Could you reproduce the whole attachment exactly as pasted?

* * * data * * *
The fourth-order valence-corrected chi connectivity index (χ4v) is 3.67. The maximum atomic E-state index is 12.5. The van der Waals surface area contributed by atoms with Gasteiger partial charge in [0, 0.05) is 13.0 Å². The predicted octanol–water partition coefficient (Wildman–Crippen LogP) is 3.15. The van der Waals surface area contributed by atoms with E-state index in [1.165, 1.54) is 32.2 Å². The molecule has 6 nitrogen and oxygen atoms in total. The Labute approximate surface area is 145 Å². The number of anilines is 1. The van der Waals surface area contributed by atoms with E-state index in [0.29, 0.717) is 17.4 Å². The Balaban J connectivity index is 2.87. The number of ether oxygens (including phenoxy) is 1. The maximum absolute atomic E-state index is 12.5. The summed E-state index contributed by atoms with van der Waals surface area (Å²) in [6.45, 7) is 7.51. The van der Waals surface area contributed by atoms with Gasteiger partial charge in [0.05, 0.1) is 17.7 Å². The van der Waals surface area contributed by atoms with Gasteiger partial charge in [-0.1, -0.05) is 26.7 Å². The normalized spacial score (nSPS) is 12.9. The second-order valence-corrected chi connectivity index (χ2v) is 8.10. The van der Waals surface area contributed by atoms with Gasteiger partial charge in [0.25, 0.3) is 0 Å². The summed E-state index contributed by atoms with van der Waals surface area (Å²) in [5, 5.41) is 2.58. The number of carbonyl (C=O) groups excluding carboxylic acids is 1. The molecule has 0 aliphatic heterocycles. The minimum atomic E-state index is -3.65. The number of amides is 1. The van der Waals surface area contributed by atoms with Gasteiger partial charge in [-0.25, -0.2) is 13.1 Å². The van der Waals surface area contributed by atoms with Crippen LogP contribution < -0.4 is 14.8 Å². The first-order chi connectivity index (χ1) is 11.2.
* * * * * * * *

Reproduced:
The fourth-order valence-corrected chi connectivity index (χ4v) is 3.67. The maximum atomic E-state index is 12.5. The van der Waals surface area contributed by atoms with Gasteiger partial charge in [0, 0.05) is 13.0 Å². The predicted octanol–water partition coefficient (Wildman–Crippen LogP) is 3.15. The van der Waals surface area contributed by atoms with E-state index in [1.165, 1.54) is 32.2 Å². The molecule has 6 nitrogen and oxygen atoms in total. The Labute approximate surface area is 145 Å². The number of anilines is 1. The van der Waals surface area contributed by atoms with E-state index in [0.29, 0.717) is 17.4 Å². The Balaban J connectivity index is 2.87. The number of ether oxygens (including phenoxy) is 1. The maximum absolute atomic E-state index is 12.5. The summed E-state index contributed by atoms with van der Waals surface area (Å²) in [6.45, 7) is 7.51. The van der Waals surface area contributed by atoms with Gasteiger partial charge in [0.05, 0.1) is 17.7 Å². The van der Waals surface area contributed by atoms with Gasteiger partial charge in [-0.1, -0.05) is 26.7 Å². The normalized spacial score (nSPS) is 12.9. The second-order valence-corrected chi connectivity index (χ2v) is 8.10. The van der Waals surface area contributed by atoms with Gasteiger partial charge in [0.25, 0.3) is 0 Å². The summed E-state index contributed by atoms with van der Waals surface area (Å²) in [5, 5.41) is 2.58. The number of carbonyl (C=O) groups excluding carboxylic acids is 1. The molecule has 0 aliphatic heterocycles. The minimum atomic E-state index is -3.65. The number of amides is 1. The van der Waals surface area contributed by atoms with Gasteiger partial charge in [-0.25, -0.2) is 13.1 Å². The van der Waals surface area contributed by atoms with Crippen LogP contribution < -0.4 is 14.8 Å². The first-order chi connectivity index (χ1) is 11.2.